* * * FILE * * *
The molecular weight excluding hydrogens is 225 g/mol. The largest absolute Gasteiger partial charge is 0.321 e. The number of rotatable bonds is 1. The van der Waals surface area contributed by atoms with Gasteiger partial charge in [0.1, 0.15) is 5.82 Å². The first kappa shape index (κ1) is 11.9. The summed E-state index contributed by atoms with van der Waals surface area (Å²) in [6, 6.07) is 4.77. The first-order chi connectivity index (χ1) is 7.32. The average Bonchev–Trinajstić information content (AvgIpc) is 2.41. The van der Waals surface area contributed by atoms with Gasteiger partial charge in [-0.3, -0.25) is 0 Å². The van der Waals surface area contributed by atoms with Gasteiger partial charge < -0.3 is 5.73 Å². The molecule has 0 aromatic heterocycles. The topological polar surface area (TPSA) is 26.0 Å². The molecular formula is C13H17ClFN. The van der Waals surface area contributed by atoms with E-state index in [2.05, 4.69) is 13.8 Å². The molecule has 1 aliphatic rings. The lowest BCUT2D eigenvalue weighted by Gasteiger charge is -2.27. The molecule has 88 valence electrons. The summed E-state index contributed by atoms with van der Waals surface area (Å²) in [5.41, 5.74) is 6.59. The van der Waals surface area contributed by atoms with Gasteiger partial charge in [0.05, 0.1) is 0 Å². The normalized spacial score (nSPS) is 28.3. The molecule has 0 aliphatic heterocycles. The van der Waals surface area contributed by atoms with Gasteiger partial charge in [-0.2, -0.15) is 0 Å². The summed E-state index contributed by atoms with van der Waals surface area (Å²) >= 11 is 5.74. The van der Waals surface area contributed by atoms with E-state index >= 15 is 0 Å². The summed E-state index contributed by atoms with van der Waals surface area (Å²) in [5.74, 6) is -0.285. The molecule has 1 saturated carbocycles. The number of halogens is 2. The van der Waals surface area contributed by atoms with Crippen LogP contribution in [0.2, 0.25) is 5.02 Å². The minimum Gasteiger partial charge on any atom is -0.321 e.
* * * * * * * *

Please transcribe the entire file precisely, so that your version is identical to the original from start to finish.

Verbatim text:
The molecular weight excluding hydrogens is 225 g/mol. The largest absolute Gasteiger partial charge is 0.321 e. The number of rotatable bonds is 1. The van der Waals surface area contributed by atoms with Gasteiger partial charge in [0.1, 0.15) is 5.82 Å². The first kappa shape index (κ1) is 11.9. The summed E-state index contributed by atoms with van der Waals surface area (Å²) in [6, 6.07) is 4.77. The first-order chi connectivity index (χ1) is 7.32. The average Bonchev–Trinajstić information content (AvgIpc) is 2.41. The van der Waals surface area contributed by atoms with Gasteiger partial charge in [-0.3, -0.25) is 0 Å². The van der Waals surface area contributed by atoms with Gasteiger partial charge < -0.3 is 5.73 Å². The molecule has 0 aromatic heterocycles. The topological polar surface area (TPSA) is 26.0 Å². The molecular formula is C13H17ClFN. The van der Waals surface area contributed by atoms with E-state index in [2.05, 4.69) is 13.8 Å². The molecule has 1 aliphatic rings. The lowest BCUT2D eigenvalue weighted by Gasteiger charge is -2.27. The molecule has 88 valence electrons. The summed E-state index contributed by atoms with van der Waals surface area (Å²) in [5.41, 5.74) is 6.59. The van der Waals surface area contributed by atoms with Gasteiger partial charge in [0.05, 0.1) is 0 Å². The normalized spacial score (nSPS) is 28.3. The molecule has 0 aliphatic heterocycles. The van der Waals surface area contributed by atoms with Gasteiger partial charge in [-0.2, -0.15) is 0 Å². The summed E-state index contributed by atoms with van der Waals surface area (Å²) >= 11 is 5.74. The van der Waals surface area contributed by atoms with E-state index >= 15 is 0 Å². The summed E-state index contributed by atoms with van der Waals surface area (Å²) in [5.74, 6) is -0.285. The molecule has 1 saturated carbocycles. The number of halogens is 2. The van der Waals surface area contributed by atoms with Crippen LogP contribution in [0.2, 0.25) is 5.02 Å². The minimum Gasteiger partial charge on any atom is -0.321 e.